Dense tropical jungle, murky village-lined rivers teeming with traffic and with wildlife so abundant it becomes the norm, Kalimantan is a jungle-cloaked landmass that appeals to those looking to venture into undiscovered territory. Occupying the southern two-thirds of the island of Borneo, Kalimantan remains largely untouched by tourism. With few roads, the interior’s great rivers are its highways and a trip up one of them will give you a taste of traditional Dayak life and introduce you to lush areas of dense jungle. More intrepid explorers can spend weeks on end navigating their way through seldom-ventured parts, and a visit to one of the national parks could bring you face-to-face with wild orang-utans. The provincial capitals of Pontianak, Palangkaraya and Samarinda are sprawling, dusty towns which offer little aside from their services. However, once out of the crowded, populated areas Kalimantan’s character starts to unfold.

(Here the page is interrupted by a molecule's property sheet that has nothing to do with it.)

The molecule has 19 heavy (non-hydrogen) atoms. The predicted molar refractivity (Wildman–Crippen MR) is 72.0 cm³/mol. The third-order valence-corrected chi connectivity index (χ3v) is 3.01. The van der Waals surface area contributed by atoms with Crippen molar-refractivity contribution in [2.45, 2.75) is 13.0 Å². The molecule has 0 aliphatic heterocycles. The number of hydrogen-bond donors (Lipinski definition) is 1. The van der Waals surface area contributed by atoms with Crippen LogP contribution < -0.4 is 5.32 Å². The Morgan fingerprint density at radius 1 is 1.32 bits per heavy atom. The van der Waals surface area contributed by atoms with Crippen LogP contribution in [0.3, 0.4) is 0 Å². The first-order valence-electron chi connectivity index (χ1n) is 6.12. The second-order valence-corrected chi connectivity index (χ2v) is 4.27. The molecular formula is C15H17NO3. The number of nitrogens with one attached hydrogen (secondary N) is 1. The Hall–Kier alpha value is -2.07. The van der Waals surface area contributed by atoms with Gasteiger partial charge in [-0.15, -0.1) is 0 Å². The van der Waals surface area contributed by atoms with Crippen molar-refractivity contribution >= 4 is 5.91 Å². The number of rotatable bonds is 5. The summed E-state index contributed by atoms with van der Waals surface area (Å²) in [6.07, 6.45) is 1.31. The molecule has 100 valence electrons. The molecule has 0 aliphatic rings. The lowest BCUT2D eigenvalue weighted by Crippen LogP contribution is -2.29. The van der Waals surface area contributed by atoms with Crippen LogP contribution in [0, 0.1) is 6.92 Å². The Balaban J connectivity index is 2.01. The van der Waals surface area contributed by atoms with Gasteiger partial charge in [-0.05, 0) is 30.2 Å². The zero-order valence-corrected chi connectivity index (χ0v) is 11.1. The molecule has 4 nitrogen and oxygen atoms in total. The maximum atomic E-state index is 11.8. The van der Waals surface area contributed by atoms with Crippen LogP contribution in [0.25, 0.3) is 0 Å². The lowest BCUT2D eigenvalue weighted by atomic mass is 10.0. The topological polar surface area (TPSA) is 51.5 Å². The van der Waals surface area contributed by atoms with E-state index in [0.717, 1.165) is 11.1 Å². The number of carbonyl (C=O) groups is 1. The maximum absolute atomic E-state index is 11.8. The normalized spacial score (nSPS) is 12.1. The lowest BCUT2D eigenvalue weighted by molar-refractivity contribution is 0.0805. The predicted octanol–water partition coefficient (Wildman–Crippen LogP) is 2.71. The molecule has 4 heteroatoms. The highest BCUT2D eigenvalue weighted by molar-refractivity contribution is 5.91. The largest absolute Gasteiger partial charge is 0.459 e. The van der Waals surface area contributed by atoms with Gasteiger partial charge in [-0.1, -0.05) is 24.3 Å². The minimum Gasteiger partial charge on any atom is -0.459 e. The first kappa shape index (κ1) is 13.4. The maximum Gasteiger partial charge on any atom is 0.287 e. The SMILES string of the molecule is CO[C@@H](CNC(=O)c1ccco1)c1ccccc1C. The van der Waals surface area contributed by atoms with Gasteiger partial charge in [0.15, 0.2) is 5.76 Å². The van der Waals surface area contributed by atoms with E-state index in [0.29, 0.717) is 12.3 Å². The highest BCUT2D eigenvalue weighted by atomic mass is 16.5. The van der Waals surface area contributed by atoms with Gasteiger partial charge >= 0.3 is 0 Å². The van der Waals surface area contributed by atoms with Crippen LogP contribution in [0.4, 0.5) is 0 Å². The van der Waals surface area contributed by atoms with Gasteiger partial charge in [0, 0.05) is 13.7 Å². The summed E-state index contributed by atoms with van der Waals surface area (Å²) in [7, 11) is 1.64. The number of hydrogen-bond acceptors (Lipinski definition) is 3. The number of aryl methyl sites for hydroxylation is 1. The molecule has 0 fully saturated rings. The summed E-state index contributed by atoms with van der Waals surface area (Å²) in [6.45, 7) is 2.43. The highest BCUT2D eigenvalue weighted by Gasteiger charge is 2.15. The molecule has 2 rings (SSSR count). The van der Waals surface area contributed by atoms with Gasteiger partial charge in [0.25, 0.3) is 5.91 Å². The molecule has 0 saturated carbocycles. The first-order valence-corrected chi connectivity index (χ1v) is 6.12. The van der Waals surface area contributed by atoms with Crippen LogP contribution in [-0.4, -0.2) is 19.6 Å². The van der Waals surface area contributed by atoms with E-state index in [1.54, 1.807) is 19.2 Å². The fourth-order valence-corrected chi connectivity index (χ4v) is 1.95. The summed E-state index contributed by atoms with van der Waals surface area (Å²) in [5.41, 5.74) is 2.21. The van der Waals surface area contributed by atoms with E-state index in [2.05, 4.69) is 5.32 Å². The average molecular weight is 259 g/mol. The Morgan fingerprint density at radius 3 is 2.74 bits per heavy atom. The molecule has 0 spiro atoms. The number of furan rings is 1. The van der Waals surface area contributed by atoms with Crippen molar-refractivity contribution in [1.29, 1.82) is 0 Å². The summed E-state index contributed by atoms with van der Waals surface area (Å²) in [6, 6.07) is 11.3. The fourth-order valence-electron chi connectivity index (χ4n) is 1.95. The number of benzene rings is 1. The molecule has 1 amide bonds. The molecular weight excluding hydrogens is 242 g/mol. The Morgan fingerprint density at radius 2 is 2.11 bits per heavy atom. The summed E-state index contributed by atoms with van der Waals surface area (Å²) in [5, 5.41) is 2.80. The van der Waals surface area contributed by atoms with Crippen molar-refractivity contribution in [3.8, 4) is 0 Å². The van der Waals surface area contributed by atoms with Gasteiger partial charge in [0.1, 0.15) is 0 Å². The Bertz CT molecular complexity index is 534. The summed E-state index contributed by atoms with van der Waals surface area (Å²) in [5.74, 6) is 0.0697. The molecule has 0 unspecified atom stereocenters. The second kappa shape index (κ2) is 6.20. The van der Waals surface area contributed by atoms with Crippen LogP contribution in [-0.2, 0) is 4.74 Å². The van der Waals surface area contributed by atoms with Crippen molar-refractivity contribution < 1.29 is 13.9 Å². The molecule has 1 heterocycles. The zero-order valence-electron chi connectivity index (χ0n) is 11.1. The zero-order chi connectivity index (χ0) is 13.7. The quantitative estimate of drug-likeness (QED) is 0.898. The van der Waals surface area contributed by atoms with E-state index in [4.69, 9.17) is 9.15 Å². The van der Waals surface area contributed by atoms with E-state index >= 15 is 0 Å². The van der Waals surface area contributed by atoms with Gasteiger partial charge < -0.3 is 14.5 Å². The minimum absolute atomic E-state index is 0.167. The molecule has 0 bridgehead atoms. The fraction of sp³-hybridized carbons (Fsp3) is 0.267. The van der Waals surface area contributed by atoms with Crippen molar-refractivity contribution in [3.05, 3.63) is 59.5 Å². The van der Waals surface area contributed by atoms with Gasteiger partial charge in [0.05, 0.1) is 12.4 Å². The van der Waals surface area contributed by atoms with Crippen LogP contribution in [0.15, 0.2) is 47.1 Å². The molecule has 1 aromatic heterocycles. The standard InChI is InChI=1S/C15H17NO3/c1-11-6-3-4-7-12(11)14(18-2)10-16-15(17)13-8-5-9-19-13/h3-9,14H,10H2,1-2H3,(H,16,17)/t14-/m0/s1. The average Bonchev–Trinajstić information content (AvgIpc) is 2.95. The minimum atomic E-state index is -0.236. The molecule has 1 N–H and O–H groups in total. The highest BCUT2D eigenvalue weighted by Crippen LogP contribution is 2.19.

For the independent traveller, Kalimantan can be expensive and a bit of a mission; time, patience, knowledge of Bahasa and effort are certainly required. But if you’re looking for a true sense of Borneo, then these obstacles are a small price to pay.Read More
If you’re visiting Kalimantan from outside of Indonesia you must make sure you have a valid visa before entering. Balikpapan is the only airport in Kalimantan that will offer visas on arrival, usually for thirty days. If travelling overland from Malaysian Borneo, you could pick up a thirty-day visa at the border (this was the case at the time of writing but check before you set off from Sarawak, as rules may change); in Sabah, the visa is available from the consulates in Kota Kinabalu and Tawau; sixty-day visas are at their discretion.